A report investigating allegations of corruption in Malibu has determined the accusations are false and that the credibility of the source is questionable.

Former Malibu Councilman Jefferson Wagner filed an affidavit in December of 2020 alleging multiple instances of wrongdoing by officials and staff within the city. The council hired an outside law firm to investigate and made their findings public this week.

“To the extent that the Affidavit purports to reveal corrupt acts (such as an offer to pay or the payment of bribes, or providing services or official functions or actions based on favors or illegal inducements), the allegations are incorrect, untruthful and/or not substantiated by the information obtained by the undersigned counsel,” said the report prepared by special council Evan A. Jenness and George B. Newhouse, Jr.

The attorneys interviewed 28 witnesses, reviewed written materials, litigated a motion to unseal materials related to certain allegations in the affidavit, reviewed publicly available records and media pertaining to select matters, and analyzed potentially applicable laws, regulations and other authorities.

Wagner alleged that a contractor had attempted to bribe him over a City Hall construction contract, that the City government acted improperly in the construction of a crosswalk adjacent to the Malibu Beach Inn, abuse of governmental authority regarding renewal of the former City Manager’s contract, retaliatory actions against him over his actions and a general belief in corruption within Malibu’s government.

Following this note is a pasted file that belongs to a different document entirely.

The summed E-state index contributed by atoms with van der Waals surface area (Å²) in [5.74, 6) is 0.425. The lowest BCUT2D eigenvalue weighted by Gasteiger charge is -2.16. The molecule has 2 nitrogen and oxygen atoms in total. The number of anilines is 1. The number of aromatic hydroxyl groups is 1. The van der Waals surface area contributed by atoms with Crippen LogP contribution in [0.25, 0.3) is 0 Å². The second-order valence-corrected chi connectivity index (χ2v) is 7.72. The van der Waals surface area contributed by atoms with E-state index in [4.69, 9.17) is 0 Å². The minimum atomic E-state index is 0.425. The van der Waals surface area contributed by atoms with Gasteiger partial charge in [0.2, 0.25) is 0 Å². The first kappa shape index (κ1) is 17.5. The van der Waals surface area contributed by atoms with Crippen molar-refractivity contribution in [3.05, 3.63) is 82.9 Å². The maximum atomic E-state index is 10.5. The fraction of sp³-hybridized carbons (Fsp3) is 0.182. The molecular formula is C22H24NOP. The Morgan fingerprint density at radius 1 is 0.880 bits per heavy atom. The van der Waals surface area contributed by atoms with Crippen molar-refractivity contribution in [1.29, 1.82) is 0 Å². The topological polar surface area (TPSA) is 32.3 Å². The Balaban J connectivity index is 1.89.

According to the report, none of the five issues raised are true.

Jenness and Newhouse strongly refute the first accusation.

“There are many reasons why the allegation, the essence of the Wagner Affidavit, are unworthy of belief. Substantial evidence does not support, and indeed refutes, the allegation for the following reasons,” they said.

They cite a lack of corroborating witnesses, Wagner’s inability to provide basic information about the bribe, Wagner’s lack of follow through on his alleged complaint, a lack of law enforcement involvement, documents showing Wagner’s timeline was impossible and inconsistent details provided by Wagner during different conversations.